Security

The Tornado Plus encrypted USB drive: Good idea, bad design

Not all encrypted drives are actually safe repositories for sensitive information -- even if a bunch of Internet articles point consumers and businesses in their direction. Here is just one example.

Not all encrypted drives are actually safe repositories for sensitive information -- even if a bunch of Internet articles point consumers and businesses in their direction. Here is just one example.

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Usually, I restrict my product reviews to solutions that I like. Solutions that I'm excited about. However, this week I'm going to move to the other end of the like-dislike continuum and discuss a product that  I believe is not only ineffective, but also has the potential to lull consumers and businesses into a false sense of security because of the way it's being marketed -- touted by not only the vendor but also by people who should know better.

The product is the Tornado Plus encrypted USB drive from Aluratek. Before I begin the story surrounding why I think this is a bad idea -- data leakage waiting to happen -- let's take a look at what I think is important in a drive encryption solution.

My (amazingly simple) drive encryption requirements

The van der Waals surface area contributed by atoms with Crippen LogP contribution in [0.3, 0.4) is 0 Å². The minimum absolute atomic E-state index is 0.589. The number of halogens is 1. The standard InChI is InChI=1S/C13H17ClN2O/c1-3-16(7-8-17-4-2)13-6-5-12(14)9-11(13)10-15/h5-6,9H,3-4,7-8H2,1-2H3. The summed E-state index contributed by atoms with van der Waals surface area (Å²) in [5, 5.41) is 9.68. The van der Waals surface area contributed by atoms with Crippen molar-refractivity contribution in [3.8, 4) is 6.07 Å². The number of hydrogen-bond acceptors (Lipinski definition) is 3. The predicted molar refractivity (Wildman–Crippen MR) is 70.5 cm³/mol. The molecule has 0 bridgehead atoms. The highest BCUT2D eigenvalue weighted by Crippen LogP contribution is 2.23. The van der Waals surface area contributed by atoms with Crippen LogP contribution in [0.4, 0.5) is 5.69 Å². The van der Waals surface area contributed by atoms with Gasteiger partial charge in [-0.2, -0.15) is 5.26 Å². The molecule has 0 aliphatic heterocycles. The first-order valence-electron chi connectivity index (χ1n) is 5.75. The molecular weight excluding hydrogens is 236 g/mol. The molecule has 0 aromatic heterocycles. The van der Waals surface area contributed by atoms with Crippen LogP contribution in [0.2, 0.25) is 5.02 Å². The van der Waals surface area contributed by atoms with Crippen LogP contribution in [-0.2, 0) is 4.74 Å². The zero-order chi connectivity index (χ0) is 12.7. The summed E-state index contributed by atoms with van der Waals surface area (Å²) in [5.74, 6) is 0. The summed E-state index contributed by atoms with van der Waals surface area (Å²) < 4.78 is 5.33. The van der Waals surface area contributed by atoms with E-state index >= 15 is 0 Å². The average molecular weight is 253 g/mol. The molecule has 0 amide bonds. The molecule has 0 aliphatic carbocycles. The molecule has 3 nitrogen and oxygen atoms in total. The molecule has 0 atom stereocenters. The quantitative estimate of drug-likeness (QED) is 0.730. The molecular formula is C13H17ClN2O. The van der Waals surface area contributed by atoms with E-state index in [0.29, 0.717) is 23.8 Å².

The first, and seemingly obvious requirement, is the use of a standard, vetted, encryption algorithm -- one that can't be easily cracked. Examples include AES and even 3DES. Second, keys must be protected. The key used to decrypt my drive should be protected from casual capture and hardened against cracking.

Finally, a less obvious requirement -- call me crazy -- is ensuring the vendor from whom I purchase the product actually understands encryption, drive security fundamentals, and their own technology.

There can be other concerns based on the kind of data stored, how its used, user types, etc. But these are the most basic requirements upon which everything else is built. If they are weak, everything else is a proverbial house of cards. This, I'm afraid, is the problem with the Tornado Plus drive.

What is the Tornado Plus?

The Tornado Plus concept is fantastic. When I read about it in one of my RSS feeds, I immediately went to Aluratek's site to get more information. The drive (shown in Figure 1) is USB attachable and hot pluggable/swappable. There's no need to worry about asking Windows for permission to disconnect. But the most innovative feature is the way users can quickly unlock an encrypted drive.

Tornado Plus drive with key fob

Figure 1: The Tornado Plus drive with key fob

With the Tornado Plus comes an RFID key fob. The fob's RFID chip contains the key used to access data on the drive. So instead of having to enter the key or log in every time, the user can simply bring the fob close to the drive and, voila, access.

Still excited, I search the site for information about how the RFID chip, the transmission of the key, and the encryption of the data were effected. I found nothing. So I decided to call Aluratek. This was where the fun, and my disillusionment, began.

The problem with the Tornado